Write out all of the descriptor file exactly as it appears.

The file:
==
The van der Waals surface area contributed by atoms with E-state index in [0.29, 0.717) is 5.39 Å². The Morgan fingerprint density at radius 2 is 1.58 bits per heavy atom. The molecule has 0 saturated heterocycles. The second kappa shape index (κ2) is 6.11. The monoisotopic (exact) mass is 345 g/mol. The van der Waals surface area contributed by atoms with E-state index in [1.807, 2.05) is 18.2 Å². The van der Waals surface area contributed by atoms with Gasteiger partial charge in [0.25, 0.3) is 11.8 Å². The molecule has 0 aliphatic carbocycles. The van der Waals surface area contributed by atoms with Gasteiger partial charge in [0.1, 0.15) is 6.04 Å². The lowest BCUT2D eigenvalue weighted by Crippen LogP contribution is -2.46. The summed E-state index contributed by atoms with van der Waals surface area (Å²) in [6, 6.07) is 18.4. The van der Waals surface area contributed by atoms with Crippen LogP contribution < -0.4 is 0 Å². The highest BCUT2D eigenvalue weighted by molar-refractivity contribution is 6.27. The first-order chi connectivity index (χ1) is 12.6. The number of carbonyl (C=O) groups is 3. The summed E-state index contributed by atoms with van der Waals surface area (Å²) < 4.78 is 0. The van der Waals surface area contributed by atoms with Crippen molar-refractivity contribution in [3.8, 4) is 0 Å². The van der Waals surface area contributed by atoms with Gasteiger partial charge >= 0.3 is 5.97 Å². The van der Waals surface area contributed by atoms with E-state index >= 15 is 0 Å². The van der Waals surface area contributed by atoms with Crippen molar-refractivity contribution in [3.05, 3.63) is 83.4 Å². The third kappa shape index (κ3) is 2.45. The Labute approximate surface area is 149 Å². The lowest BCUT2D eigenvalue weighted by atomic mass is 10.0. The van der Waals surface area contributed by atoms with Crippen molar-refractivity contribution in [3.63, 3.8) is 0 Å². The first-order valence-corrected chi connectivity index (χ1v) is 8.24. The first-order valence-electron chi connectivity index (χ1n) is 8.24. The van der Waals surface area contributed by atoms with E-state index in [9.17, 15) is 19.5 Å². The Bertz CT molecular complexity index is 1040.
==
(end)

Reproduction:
The van der Waals surface area contributed by atoms with E-state index in [0.29, 0.717) is 5.39 Å². The Morgan fingerprint density at radius 2 is 1.58 bits per heavy atom. The molecule has 0 saturated heterocycles. The second kappa shape index (κ2) is 6.11. The monoisotopic (exact) mass is 345 g/mol. The van der Waals surface area contributed by atoms with E-state index in [1.807, 2.05) is 18.2 Å². The van der Waals surface area contributed by atoms with Gasteiger partial charge in [0.25, 0.3) is 11.8 Å². The molecule has 0 aliphatic carbocycles. The van der Waals surface area contributed by atoms with Gasteiger partial charge in [0.1, 0.15) is 6.04 Å². The lowest BCUT2D eigenvalue weighted by Crippen LogP contribution is -2.46. The summed E-state index contributed by atoms with van der Waals surface area (Å²) in [6, 6.07) is 18.4. The van der Waals surface area contributed by atoms with Crippen LogP contribution < -0.4 is 0 Å². The highest BCUT2D eigenvalue weighted by molar-refractivity contribution is 6.27. The first-order chi connectivity index (χ1) is 12.6. The number of carbonyl (C=O) groups is 3. The summed E-state index contributed by atoms with van der Waals surface area (Å²) < 4.78 is 0. The van der Waals surface area contributed by atoms with Crippen molar-refractivity contribution in [3.8, 4) is 0 Å². The van der Waals surface area contributed by atoms with Gasteiger partial charge >= 0.3 is 5.97 Å². The van der Waals surface area contributed by atoms with E-state index >= 15 is 0 Å². The van der Waals surface area contributed by atoms with Crippen molar-refractivity contribution in [3.05, 3.63) is 83.4 Å². The third kappa shape index (κ3) is 2.45. The Labute approximate surface area is 149 Å². The lowest BCUT2D eigenvalue weighted by atomic mass is 10.0. The van der Waals surface area contributed by atoms with Crippen molar-refractivity contribution in [3.63, 3.8) is 0 Å². The first-order valence-corrected chi connectivity index (χ1v) is 8.24. The first-order valence-electron chi connectivity index (χ1n) is 8.24. The van der Waals surface area contributed by atoms with E-state index in [9.17, 15) is 19.5 Å². The Bertz CT molecular complexity index is 1040.